Lima is the capital and most populous city in Peru. Located on the Pacific coast in central Peru, Lima covers 2,672.3 sq km (1,031.8 sq mi) and has a population of 7.6 million people. It is five hours behind Coordinated Universal Time (UTC-5).
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More on Lima
Lima is located on the Peruvian coastal plain. The Rímac and Lurín rivers flow through it. The city is within a valley the slopes all the way to the coast. The highest point within the Lima city limits is 1,548 m (5,079 ft) above sea level.
Lima's climate can be classified as subtropical or cool desert. The summers here are warm and humid while winters are cool with often gray skies. Warmest month is February, when the average high temperature reaches 26.5°C (79.7°F). Coldes months are August and September, with the3 average low temperature dipping to 14.6°C (58.3°F). Lima is extremely arid. Its annual rainfall is just 13 mm (0.5 in).
The history of Lima goes back to pre-Columbian times, when the area was inhabited by indigenous American tribes. By the 15th century, these tribes have been subdued and absorbed into the Inca Empire. The Inca Empire was defeated by Spanish conquistador Francisco Pizarro, who was then made the governor of the land. Pizarro founded Lima, though originally he called it Ciudad de los Reyes, meaning "City of the Kings".
As Lima grew in importance, it was made the capital of the Viceroyalty of Peru in 1543. Even as it continued to expand, Lima faced threats from pirates, which necessitated the construction of city walls. However the earthquake of 1687, which brough widespread devastation to the city, deflated its growth amidst rising competition from other South American cities, particularly Buenos Aires.
The 1820's was a turbulent time for Peru. Menaced by Argentina and Chile, Viceroy José de la Serna evacuated the city. Fearing a populat uprising, the city council of Lima invited the Argentinian and Chilean leader General José de San Martín into the city and signed a Declaration of Independence from Spain at his request. What followed was a war of independence with Spain, economic stagnation and political turmoil.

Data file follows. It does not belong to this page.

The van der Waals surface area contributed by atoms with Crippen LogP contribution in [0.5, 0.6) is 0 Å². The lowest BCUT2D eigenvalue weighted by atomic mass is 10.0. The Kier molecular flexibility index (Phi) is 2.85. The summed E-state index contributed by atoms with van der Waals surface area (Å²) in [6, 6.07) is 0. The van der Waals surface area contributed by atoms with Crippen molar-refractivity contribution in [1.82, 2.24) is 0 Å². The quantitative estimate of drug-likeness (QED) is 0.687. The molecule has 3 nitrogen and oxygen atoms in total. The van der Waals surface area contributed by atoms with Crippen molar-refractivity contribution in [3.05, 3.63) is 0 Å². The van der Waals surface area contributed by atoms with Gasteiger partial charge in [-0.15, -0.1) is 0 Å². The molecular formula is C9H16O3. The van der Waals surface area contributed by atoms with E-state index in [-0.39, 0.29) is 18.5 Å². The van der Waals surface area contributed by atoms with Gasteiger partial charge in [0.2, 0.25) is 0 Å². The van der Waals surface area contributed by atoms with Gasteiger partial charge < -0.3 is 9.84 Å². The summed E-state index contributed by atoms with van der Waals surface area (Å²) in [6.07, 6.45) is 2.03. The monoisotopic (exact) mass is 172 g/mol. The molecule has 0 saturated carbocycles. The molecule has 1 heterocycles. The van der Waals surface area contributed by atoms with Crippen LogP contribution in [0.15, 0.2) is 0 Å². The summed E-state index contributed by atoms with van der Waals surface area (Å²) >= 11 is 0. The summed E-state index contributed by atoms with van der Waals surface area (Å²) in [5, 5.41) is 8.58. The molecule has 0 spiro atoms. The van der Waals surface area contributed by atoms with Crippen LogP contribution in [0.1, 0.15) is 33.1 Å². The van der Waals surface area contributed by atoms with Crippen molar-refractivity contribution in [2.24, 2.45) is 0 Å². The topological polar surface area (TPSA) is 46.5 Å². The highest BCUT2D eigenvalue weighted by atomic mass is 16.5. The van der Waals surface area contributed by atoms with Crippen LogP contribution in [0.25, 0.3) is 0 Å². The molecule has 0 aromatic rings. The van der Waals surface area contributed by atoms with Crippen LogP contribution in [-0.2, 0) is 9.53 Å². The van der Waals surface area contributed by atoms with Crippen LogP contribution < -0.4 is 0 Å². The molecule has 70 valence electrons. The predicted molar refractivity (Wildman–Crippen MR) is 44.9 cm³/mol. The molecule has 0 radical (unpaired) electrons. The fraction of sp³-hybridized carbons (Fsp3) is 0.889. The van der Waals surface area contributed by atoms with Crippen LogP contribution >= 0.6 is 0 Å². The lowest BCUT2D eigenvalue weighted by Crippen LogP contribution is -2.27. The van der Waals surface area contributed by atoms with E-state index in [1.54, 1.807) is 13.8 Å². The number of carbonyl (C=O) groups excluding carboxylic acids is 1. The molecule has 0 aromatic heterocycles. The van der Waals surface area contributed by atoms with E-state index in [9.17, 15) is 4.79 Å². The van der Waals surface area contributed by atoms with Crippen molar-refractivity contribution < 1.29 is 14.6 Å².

Lima was finally able to repair itself in the 1850's. New found prosperity came in the form of guano exports, and this translated into a wave of public construction projects. The Central Market was built during this period, as well as the General Slaughterhouse, the Mental Asylum, and many other buildings.
Lima suffered another round of political turbulence in the 1879-83 War of the Pacific, when it was invaded by Chile. Again it healed inself and was expanding once more from the 1890's to the 1920's. The city began to grow outwards. During this period, the La Victoria residential neighbourhood was established.
Lima was again devastated by an earthquake in 1940, but the devastation was followed by yet another round of expansion, as the city receives a new wave of immigrants from the Andes. The population grew from around 600,000 in the 1940's to 1.9 million in the 1960's and 4.8 million by 1980.
Today Lima is yet another South American capital with its share of skyscrapers as well as slums and shanty towns.
Visiting Lima, Peru
The Jorge Chavez International Airport (LIM) is the main gateway to Lima and to Peru. It receives regular flights from the major cities in Latin America as well as from Miami, Newark, Atlanta and Houston. Most of the international flights land late at night or in the wee hours of the morning. This creates a midnight chaos that make getting through customs and immigration a time-consuming experience. Arriving passengers can opt to take the airport express bus or taxi to downtown Lima. As with many cities, it is wise to book your taxi from the official desk, even though the rates may appear quite high.
Taxis are probably the most practical option. Rides are generally not expensive, costing anywhere from US$2 to US$7. Taxis don't usually carry a meter, so you should negotiate the fare before climbing on board.